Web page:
Silver Sands State Park: Milford, Connecticut
Give it all up, and receive the world
For my first post since I went away, I thought I would write something relevant to the name of my blog since having faith in the road was a huge theme of the trip. I said before that I wanted to go and face the unknown, and I feel I did, but something else also occurred to me, of equal importance as far as I can see. There seems to be something about surrendering yourself to the natural unfolding of events and giving up your sense of control – loosening your grip, so to speak. Broadly, I think the trip was an attempt to do that, but on many individual occasions it was as if I was being rewarded for taking the leap of faith. When it wavered, and it very much did so, I would be gently (and generously) reminded of the futility of my anxieties and resistance. Maybe I was just lucky, but exactly what I needed fell into my lap, time and time again. When things did go wrong, I tried to stay positive, keep calm and try and enjoy the adventurous challenge of whatever problem I had to solve. The freedom of it all and underlying belief that it would turn out OK bore me through time and time again, and even the days where everything seemed to be going wrong were enjoyable by virtue of their invigorating difficulty.
What was perhaps slightly harder to deal with was when things went from ‘good’ to ‘bad’. It is astonishing how quickly this can happen whilst travelling, and how intense those two extremes usually are. I suppose this is partly why people go on adventures: the highs are the highest and the lows are so intensely low that they manage to astonish. This process was sometimes perfectly mapped out by the shape of the land. There would be really steep, rolling hills, or even on one or two occasions, a series of mountain ridges, one after the other. This meant that I would alternatingly be going up brutal hills and down really steep descents. To begin with, I whooped with joy and relief going down, and railed against going up. After a while, however, I think you learn – purely by necessity – to accept the ascents and find aspects of them that are enjoyable, and conversely not to get too excited about the downhill sections, as they usually entailed another rise at the bottom. In this way, my attitude towards what I would usually consider good and bad became a bit more egalitarian, and I was able to enjoy the entire process more freely. As I said though, it took a while and was not always the case.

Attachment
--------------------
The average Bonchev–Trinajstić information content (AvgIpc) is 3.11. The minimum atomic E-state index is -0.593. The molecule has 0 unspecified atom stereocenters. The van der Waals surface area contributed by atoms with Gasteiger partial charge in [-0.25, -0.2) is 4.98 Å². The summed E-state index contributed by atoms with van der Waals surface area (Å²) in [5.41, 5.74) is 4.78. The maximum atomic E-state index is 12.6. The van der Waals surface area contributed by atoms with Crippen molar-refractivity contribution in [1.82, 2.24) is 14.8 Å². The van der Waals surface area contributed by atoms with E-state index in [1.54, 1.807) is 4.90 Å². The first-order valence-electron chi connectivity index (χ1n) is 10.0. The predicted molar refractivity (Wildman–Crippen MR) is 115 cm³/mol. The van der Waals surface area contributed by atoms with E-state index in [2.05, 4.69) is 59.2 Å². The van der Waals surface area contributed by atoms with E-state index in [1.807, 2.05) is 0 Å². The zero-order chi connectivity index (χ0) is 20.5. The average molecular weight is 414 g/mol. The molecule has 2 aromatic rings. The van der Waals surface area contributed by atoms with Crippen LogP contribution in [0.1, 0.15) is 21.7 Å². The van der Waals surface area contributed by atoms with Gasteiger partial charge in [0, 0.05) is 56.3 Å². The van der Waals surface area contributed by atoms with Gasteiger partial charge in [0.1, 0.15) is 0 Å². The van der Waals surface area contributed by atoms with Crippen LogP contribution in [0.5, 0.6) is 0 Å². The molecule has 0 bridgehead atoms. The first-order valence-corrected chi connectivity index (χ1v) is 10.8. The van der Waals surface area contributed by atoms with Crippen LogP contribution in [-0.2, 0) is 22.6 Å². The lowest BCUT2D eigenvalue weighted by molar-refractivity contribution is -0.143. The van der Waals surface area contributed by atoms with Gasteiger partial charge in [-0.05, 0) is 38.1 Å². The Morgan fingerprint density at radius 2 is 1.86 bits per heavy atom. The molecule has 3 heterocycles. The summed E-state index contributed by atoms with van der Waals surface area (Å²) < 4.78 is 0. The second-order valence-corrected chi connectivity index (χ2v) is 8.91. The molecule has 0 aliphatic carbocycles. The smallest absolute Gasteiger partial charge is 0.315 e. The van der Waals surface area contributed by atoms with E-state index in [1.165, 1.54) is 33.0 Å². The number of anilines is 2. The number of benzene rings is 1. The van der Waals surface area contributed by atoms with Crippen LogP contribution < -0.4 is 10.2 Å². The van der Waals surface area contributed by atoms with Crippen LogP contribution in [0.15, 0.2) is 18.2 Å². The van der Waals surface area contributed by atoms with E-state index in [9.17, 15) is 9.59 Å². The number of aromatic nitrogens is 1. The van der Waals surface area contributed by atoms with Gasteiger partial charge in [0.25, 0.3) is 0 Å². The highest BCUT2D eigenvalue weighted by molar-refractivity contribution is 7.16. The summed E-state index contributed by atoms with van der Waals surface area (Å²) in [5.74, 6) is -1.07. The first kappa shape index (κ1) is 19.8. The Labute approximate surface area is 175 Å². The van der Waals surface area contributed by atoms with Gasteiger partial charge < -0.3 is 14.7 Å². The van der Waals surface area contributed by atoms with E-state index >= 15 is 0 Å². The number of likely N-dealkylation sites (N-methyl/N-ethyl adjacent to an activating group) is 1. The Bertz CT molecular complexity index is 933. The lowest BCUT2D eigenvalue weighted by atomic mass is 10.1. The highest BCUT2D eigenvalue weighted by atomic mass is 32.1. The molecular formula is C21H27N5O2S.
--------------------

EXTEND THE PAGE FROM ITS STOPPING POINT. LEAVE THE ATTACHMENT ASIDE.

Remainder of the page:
In my next post I am going to write about a specific example of being rewarded for giving myself up in general and of how it was one of those times where in the moment my faith wavered and the events that came to pass acted as that gentle and generous reminder to keep calm and trust that things will usually work out for the better. As an aside, when things don’t seem to have worked out for the best, it is up to us to make what we can of them, to accept our situations and work to improve them without an expectation of immediate success, nor indeed of complete satisfaction if success is attained. I strongly believe that you get what you give, and bringing an impenetrable model of how things should be to life is a recipe for disaster, disappointment and unhappiness.